Thanksgiving is the traditional time to enjoy turkey. But everyone wants the Thanksgiving meal to be cooked in the traditional way – so you get a roasted turkey with stuffing. Delicious, but there are a million other ways to prepare turkey. Really, anything you do with chicken, you can substitute turkey. The flavors will just be more robust and flavorful.

The best way to experiment with cooking turkey is to buy the whole bird. It is not only more economical, but it also gives you the ability to play around with flavors and enjoy the meat throughout several dishes – or meals.

Here, we have two tasty and very different turkey preparations using the whole bird. One of our own HFUSA staff created both recipes, so we can attest to the cheers that erupted at the table when they were presented!  One is a sweet and sour turkey dish over cold noodles (using the thighs, legs and wings) while the other is a spicy coconut turkey dish served over rice or with lettuce wraps (using the breasts).

Be sure to keep any extra turkey trimmings, the back and all the bones to make a lovely poultry stock. Homemade stock is my favorite thing to keep in the freezer. I use homemade stock for risottos or the base for numerous sauce and soups. You can also substitute stock for water when cooking rice, couscous or other grains for a richer flavor.

Enjoy our whole Heritage Turkey today and try these two very different, very delicious preparations.

Sweet & Sour Turkey



½ cup sugar

½ cup soy sauce

¼ cup rice vinegar

3 cloves of garlic (roughly chopped)

1.5 tablespoons fish sauce

1 inch chuck of garlic (chopped into 3 pieces)

2-8 red chilies (depending on amount of heat you want!)

zest of 1 lime (peeled in strips, not grated)



½ cup sugar

½ cup soy sauce

¼ cup rice vinegar

3 cloves of garlic (diced)

1.5 tablespoons fish sauce

1 inch chuck of garlic (diced)

2-8 red chilies (depending on type and amount of heat you want!)

zest and juice of 1 lime (grated and juiced)

fresh lemon juice to taste

handful of fresh mint


Thighs, legs, and wings of the Heritage Turkey

1 head of Napa Cabbage

Rice noodles


  • Preheat the oven to 350
  • Separate the thighs, legs and wings from the remainder of the Turkey (save breasts for other dish and remaining pieces for stock)
  • Season the pieces with salt and pepper
  • Sear turkey in cast iron pan, skin side down, until you get a nice browned color across the skin side
  • While the turkey is searing, prepare your marinade
  • In a bowl combine the marinade ingredients, taste and adjust as needed
  • Flip turkey pieces over so flesh side is against the pan
  • Add marinade mixture plus 1 cup water to the pan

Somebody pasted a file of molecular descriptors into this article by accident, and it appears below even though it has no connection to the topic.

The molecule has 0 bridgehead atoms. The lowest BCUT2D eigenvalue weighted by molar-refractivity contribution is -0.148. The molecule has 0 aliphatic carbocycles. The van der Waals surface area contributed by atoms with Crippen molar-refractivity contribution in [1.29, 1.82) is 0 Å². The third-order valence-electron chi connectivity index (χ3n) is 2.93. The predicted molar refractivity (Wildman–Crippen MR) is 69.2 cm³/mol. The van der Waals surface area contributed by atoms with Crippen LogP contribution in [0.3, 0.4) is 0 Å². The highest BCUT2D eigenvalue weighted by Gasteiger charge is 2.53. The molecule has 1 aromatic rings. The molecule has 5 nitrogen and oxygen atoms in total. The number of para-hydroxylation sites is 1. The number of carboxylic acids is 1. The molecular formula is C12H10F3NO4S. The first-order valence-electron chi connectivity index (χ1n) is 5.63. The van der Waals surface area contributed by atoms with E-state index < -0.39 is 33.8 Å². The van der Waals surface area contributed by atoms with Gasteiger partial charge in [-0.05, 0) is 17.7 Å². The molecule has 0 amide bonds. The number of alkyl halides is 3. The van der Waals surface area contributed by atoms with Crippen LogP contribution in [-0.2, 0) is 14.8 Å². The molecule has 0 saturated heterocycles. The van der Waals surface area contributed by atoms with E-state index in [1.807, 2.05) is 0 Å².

• Cover with tin foil and braise in the oven for 2 hours, until the meat falls off the bone
  • Check turkey every half hour, scoop marinade liquid over turkey pieces to maintain moistness
  • As the turkey cooks, the marinade should reduce to form your sauce but you may need to add water as you go so turkey is not cooking dry
  • While the turkey cooks, prepare your rice noodles according to package instructions and shred the Napa cabbage.
  • Also, make the dressing for your noodles. You should notice the dressing and marinade ingredients are very similar so the flavors will be complimentary.
  • Once done, take pan out of oven and allow turkey to rest for 10-15 minutes
  • Taste the pan sauce and adjust as needed. Use to glaze the turkey.
  • Dress cabbage and noodles with dressing mixture then garnish with the chiffonade of fresh mint


Coconut Turkey


Turkey breasts

2 cans coconut milk

zest of 1 lime (peeled in strips, not grated)

1 bay leaf

1 inch ginger (sliced thin)

3 onions

3 tablespoons curry powder

1-2 cloves of garlic

1 tablespoon sugar

2-3 red chilies (depending on type and amount of heat you want!)

Optional: 1/3 cup coconut milk powder

Diced scallions and cilantro for garnish

  • Preheat the oven to 350
  • Separate breasts at the bone and put them on a rack in a roasting pan
  • Season with salt and pepper
  • Pour can of coconut milk over the turkey
  • Add the peel of 1 lime, 1 bay leaf, the sliced ginger, 1 onion quartered
  • Cover in tin foil and cook in oven until tender and done, about 2 hours
  • While the turkey cooks, pull out a separate pan to sauté 2 whole diced onions
  • When clear and fragrant, remove onion from pan and keep in small bowl
  • In same pan, toast 3 table spoons of curry until fragrant
  • Add onions back to pan and diced ginger, 1-2 cloves diced garlic, chilies, 1 can of coconut milk and tablespoon sugar
  • Warm the sauce in pan to thicken
  • When turkey is done, rest for 20 minutes
  • Strain the cooking liquid from the turkey and add to sauce pan
  • If you want to thicken the sauce more, you can add another 1/3 cup coconut milk powder, but it is not essential
  • Pull turkey off the bone and slice on a bias. Add meat to the coconut mixture
  • Put in a serving dish and garnish with diced cilantro and scallions
  • Serve over rice along with lettuce wraps if desired